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There will inevitably be a bit more downside to come in the energy space, but it is worth watching closely as the opportunities will not be far off, writes Nick Sudbury.
Unfortunately we already have a ‘Black Monday’ stock market crash from way back in 1987, otherwise it would have been the perfect way to remember the day when oil sent the market into freefall. The key thing to remember is that crude will also probably be one of the first areas to bottom out.
The energy market had already been hit hard by the impact of the coronavirus on expected demand, but when OPEC and Russia were unable to come to an agreement to cut production to stabilise prices, the whole situation became toxic. Saudi Arabia’s subsequent decision to increase supply, as a way to punish Russia and put pressure on the higher cost US shale producers, has knocked the bottom out of the market.
WTI crude started the year above $60 a barrel and ended last week around $40, but at time of writing had plunged to just over $30. There is every chance that it will continue towards $25 and possibly lower before the political pain forces some kind of resolution.
Oil stocks are leading the market lower
As you would expect it is the oil stocks that led the market lower on Monday with the blue chips like BP (LON:BP.)down a staggering 21% and Shell (LON:RDSB) falling 15%. The damage to the mid-caps was even more severe with Premier Oil (LON:PMO) losing more than half of its value and Tullow Oil (LON:TLW) 24%.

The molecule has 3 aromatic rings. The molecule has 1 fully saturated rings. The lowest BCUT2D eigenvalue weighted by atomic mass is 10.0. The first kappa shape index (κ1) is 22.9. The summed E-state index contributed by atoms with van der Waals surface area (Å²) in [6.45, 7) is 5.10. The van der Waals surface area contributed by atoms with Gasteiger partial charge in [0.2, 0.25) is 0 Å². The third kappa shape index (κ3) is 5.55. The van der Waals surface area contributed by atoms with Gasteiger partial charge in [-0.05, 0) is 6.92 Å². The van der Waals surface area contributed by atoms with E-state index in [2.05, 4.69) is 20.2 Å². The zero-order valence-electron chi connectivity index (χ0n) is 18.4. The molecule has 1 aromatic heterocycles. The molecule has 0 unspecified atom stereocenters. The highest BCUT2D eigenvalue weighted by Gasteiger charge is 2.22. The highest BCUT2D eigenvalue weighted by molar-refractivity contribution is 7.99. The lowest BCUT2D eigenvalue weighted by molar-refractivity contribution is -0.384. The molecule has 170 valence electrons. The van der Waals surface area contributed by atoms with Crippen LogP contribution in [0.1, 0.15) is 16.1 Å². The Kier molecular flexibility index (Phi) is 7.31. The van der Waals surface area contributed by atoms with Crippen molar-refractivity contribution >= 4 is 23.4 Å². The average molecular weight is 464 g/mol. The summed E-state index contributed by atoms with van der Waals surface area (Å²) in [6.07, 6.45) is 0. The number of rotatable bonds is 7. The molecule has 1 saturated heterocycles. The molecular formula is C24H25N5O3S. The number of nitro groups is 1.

I strongly suspect that oil will be one of the first areas of the market to bottom and provide a buying opportunity, as it is just too damaging an area for politicians to let it go unchecked for long.
If I am right, the most lucrative returns will come from the individual oil stocks like those listed above, but it is a fraught area and you would have to do some serious research to figure out which companies have strong enough balance sheets to withstand such a major shock.
Investors who are uncomfortable with the stock-specific risk could use one of the specialist energy funds. These provide a more diversified exposure, but were already some of the worst performing vehicles even before Monday’s carnage.
For example, in the month ended Friday 6 March, Schroder ISF Global Energy, MFM Junior Oils and TB Guinness Global Energy were all down by 20% or more. The numbers will be a lot worse now.
ETCs that track the price of crude
Unless you feel comfortable picking the oil majors, I would suggest that the better alternative would be to use one of the ETCs that track the price of crude. These sidestep any stock specific issues and provide a pure albeit complex exposure to the value of the commodity itself.
Wisdom Tree have a whole range of these products linked to the two main futures contracts, WTI and Brent Crude. There is a whole spectrum of these things that have been built for different timescales ranging from a day to a month to a year, right up to two and three years.
Take the Wisdom Tree WTI Crude Oil 1yr (LON:OSW1) as an example. It is designed to enable investors to gain a total return exposure to movements in the price of one year WTI crude oil futures contracts plus a collateral yield. This is achieved via fully funded uncollateralised swaps with Shell Trading Switzerland AG, a member of the Royal Dutch Shell Group.
OSW1 has assets under management of about $0.5m and a management fee of 0.49% as well as other costs like the daily swap rate. It is complicated, but so is trying to research individual oil stocks if you do it properly.
There will inevitably be a bit more downside to come in the energy space, but it is worth watching closely as the opportunities will not be far off. Longer term there will be other challenges, most notably the move to clean energy, but for now it is the coronavirus that is the main concern. Once things have settled down we will probably find that Covid-19 has done more to slow the progress of climate change than Greta and all her activist chums put together.